In contrast to the lack of change in placements throughout DCA in ’96, 1997 had lots of movement throughout the season.
Unfortunately, in the end this worked against the Bushwackers.
After spending all of 1996 looking at a significant gap between Bush and the larger corps in the top three, the corps set the ambitious goal of marching 50 brass in 1997, our largest hornline ever. It was hoped that with larger numbers we would better compete with the larger corps. While certainly we didn’t have those numbers in the beginning, the hornline did have a fairly successful winter. The percussion section was another story. Eddie Dioguardi, a longtime Bushwacker, had taken over as Caption Head & Arranger. The staff also had longtime members Tim Hamel, Ed Marino & Bill Poletti. As usual, we struggled for mallet players. But oddly, the Bass and Quad lines were full immediately, entirely of vets, while we only had one snare drummer until we finally got outside. Needless to say, he learned to play LOUD.
For the 1997 program, the corps went with a Latin Jazz program: El Congo Valiente, Festival de Ritmo, Verde Luz, and A Mis Abuelos. Though the membership joked that we should add kickpleats and sombreros, for our uniform we returned to the fedoras and black shoes & stripe from the late 80s.
It wouldn’t be a Bushwackers season without some sort of crisis, and 1997 was no different. For many years, the corps enjoyed a sponsorship from Joe Supor & Son trucking in Harrison, providing us with a very large equipment truck. This year though, the son took over, and decided for whatever reason, he would no longer be offering his support. We were also losing the corps hall, but by this point it had gotten to be a pretty scary place, anyway. So we had a corps, and we had Tri-Chem, but that was about it.
Luckily, for all of the competition and trash talk that may go on, when it really comes down to it, Drum Corps is a pretty close community. When one corps finds itself in a tight spot, there is usually another willing to help if they can. In the late 90s-early 2000s, the Syracuse Brigadiers had a very successful fundraising program, and were kind enough to donate a box truck to us. While it was much smaller than we were used to, it kept us on the road and we made it work. It was a good thing the Pit was small, though, since I doubt we could have fit one more thing on that truck.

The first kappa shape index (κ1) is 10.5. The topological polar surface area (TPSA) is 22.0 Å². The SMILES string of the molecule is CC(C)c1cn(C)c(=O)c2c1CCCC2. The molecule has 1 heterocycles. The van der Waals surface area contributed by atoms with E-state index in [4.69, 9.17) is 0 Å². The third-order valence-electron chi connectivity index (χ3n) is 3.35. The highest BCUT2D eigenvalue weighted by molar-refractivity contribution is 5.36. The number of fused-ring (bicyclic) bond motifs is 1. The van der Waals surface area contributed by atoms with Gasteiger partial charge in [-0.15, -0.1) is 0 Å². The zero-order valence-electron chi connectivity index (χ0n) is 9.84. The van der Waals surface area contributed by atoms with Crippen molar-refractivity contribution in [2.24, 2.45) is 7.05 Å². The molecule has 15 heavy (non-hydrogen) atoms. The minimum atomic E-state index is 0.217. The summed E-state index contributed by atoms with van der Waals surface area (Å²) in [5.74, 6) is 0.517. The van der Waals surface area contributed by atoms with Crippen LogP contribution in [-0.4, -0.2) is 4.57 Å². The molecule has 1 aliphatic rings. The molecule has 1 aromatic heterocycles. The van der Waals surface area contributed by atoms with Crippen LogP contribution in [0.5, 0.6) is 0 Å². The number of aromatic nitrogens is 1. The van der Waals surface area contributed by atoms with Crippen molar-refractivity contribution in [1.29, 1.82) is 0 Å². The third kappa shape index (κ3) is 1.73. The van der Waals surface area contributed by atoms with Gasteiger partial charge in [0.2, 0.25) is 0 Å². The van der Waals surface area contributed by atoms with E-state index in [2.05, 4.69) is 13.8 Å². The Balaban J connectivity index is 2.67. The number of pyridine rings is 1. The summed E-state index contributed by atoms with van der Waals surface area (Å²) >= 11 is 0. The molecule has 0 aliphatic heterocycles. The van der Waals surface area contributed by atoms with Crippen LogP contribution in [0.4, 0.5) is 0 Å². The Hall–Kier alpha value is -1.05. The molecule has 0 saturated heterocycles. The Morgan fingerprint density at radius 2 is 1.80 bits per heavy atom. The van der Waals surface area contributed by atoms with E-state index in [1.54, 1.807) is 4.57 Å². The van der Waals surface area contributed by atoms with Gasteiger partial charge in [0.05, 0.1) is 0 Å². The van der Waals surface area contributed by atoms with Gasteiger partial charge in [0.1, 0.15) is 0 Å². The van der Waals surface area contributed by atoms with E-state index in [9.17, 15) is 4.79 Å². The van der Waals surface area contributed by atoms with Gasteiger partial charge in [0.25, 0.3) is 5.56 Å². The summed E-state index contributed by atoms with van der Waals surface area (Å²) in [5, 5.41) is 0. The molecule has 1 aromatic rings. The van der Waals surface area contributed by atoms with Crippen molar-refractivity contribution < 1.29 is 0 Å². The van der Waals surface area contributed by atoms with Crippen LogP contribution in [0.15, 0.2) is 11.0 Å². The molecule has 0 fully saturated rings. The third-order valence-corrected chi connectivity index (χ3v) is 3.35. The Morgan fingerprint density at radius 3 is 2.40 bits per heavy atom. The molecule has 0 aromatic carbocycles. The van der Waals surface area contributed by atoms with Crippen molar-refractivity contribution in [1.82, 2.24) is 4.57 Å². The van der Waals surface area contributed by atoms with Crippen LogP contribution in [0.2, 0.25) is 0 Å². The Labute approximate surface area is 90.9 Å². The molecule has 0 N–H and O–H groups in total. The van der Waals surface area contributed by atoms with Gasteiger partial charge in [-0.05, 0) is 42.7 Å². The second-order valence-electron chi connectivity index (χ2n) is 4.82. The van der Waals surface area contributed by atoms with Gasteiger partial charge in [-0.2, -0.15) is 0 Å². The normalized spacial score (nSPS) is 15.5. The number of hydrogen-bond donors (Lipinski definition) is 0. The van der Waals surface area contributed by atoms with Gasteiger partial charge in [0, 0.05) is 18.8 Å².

Despite the problems with the truck and the small battery, the season started off well. While we weren’t yet full, by the third show, we passed the Caballeros, and were in striking distance of the top 2. The next weekend, Brigs, Empire and Cabs all took a big jump Saturday, but then Sunday we gained again, sitting only 0.2 behind Cabs and 1.5 out of first. It certainly looked as though we were in the mix for the top spot.
Seeing that we looked to be competitive, people who were on the fence started joining up, a few every weekend. While we were happy to be drawing more and more members, this ended up being a problem. Adding new people every weekend meant having to relearn sections every weekend. Rather than cutting out the holes and cleaning what we had, we were dead-set on 50. We finally got there in August, but even then, one member had to be replaced because he was going away to school, so the hornline wasn’t finalized until a week or two before finals. All that relearning took its toll, and by the time we were full, we were also about 5 points behind.
(Another, more amusing, problem with 50 is in the drill writing. During the drum feature, the hornline was in a rotating 7 x 7 block. As cool as it looked, that leaves you with one leftover body. Solution: Hide behind the bottom bass drum.)
One of the highlights of the season came at the American Legion Championships in Scranton. By that time the top three had pulled away from the pack, and at the end of the night in Scranton, all three were within 0.4 points. Since we were so grateful for the help from Syracuse, after retreat our hornline played “The Perfect Year” for them.
At the championships in Allentown, we played well in prelims, but there was still that gap from us to the top three, who were now within 3 tenths of each other. The next night didn’t go as well though. We didn’t have a very good show in Finals and ended up being passed by the Sunrisers, falling into fifth. It’s a shame that the only evidence is often the Finals recording, because that performance doesn’t do justice to the quality of the season. Up top, the Cabs must have come up short as well, because they fell behind and the season ended with a championship tie between Syracuse and Empire. We were happy for our new friends at the Brigs, and Empire really had a great show that summer, so it was well deserved.
While 1997 may have had a disappointing result, it was a summer where we learned an important lesson. You can’t sacrifice quality for size and expect to be successful.
And maybe that you can’t “Out-Cab” the Cabs. J
El Congo Valiente, Festival de Ritmo, Verde Luz, A Mis Abuelos
Drum Major: April Golden
PRELIMS: 4th – 91.5
FINALS: 5th – 89.6